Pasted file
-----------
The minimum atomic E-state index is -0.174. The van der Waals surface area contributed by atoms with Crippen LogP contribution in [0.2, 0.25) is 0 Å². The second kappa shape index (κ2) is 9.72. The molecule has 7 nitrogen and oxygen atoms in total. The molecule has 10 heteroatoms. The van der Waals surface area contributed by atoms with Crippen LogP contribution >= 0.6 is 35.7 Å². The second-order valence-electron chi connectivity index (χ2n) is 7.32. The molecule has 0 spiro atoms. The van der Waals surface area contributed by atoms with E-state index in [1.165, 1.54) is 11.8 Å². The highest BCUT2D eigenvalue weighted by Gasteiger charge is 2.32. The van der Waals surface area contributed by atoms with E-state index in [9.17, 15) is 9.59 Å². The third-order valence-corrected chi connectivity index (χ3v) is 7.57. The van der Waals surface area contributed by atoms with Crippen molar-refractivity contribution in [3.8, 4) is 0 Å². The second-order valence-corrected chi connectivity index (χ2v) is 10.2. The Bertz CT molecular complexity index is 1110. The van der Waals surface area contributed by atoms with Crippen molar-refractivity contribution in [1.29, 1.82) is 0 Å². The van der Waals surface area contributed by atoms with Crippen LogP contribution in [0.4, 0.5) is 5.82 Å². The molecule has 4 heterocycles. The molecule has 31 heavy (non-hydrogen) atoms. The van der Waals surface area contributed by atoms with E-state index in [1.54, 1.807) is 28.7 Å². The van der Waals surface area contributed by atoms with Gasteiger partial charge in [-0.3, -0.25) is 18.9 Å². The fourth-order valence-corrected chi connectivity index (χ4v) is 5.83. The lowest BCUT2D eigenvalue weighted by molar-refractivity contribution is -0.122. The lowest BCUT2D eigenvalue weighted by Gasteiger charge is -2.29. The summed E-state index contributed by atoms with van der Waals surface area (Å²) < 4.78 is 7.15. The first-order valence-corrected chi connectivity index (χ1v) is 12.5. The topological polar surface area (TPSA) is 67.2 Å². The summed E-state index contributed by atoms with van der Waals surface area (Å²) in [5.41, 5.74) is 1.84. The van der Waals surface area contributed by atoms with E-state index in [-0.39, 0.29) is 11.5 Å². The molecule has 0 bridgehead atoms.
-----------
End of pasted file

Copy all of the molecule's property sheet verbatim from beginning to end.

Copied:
The minimum atomic E-state index is -0.174. The van der Waals surface area contributed by atoms with Crippen LogP contribution in [0.2, 0.25) is 0 Å². The second kappa shape index (κ2) is 9.72. The molecule has 7 nitrogen and oxygen atoms in total. The molecule has 10 heteroatoms. The van der Waals surface area contributed by atoms with Crippen LogP contribution >= 0.6 is 35.7 Å². The second-order valence-electron chi connectivity index (χ2n) is 7.32. The molecule has 0 spiro atoms. The van der Waals surface area contributed by atoms with E-state index in [1.165, 1.54) is 11.8 Å². The highest BCUT2D eigenvalue weighted by Gasteiger charge is 2.32. The van der Waals surface area contributed by atoms with E-state index in [9.17, 15) is 9.59 Å². The third-order valence-corrected chi connectivity index (χ3v) is 7.57. The van der Waals surface area contributed by atoms with Crippen molar-refractivity contribution in [3.8, 4) is 0 Å². The second-order valence-corrected chi connectivity index (χ2v) is 10.2. The Bertz CT molecular complexity index is 1110. The van der Waals surface area contributed by atoms with Crippen molar-refractivity contribution in [1.29, 1.82) is 0 Å². The van der Waals surface area contributed by atoms with Crippen LogP contribution in [0.4, 0.5) is 5.82 Å². The molecule has 4 heterocycles. The molecule has 31 heavy (non-hydrogen) atoms. The van der Waals surface area contributed by atoms with E-state index in [1.54, 1.807) is 28.7 Å². The van der Waals surface area contributed by atoms with Gasteiger partial charge in [-0.3, -0.25) is 18.9 Å². The fourth-order valence-corrected chi connectivity index (χ4v) is 5.83. The lowest BCUT2D eigenvalue weighted by molar-refractivity contribution is -0.122. The lowest BCUT2D eigenvalue weighted by Gasteiger charge is -2.29. The summed E-state index contributed by atoms with van der Waals surface area (Å²) < 4.78 is 7.15. The first-order valence-corrected chi connectivity index (χ1v) is 12.5. The topological polar surface area (TPSA) is 67.2 Å². The summed E-state index contributed by atoms with van der Waals surface area (Å²) in [5.41, 5.74) is 1.84. The van der Waals surface area contributed by atoms with E-state index in [-0.39, 0.29) is 11.5 Å². The molecule has 0 bridgehead atoms.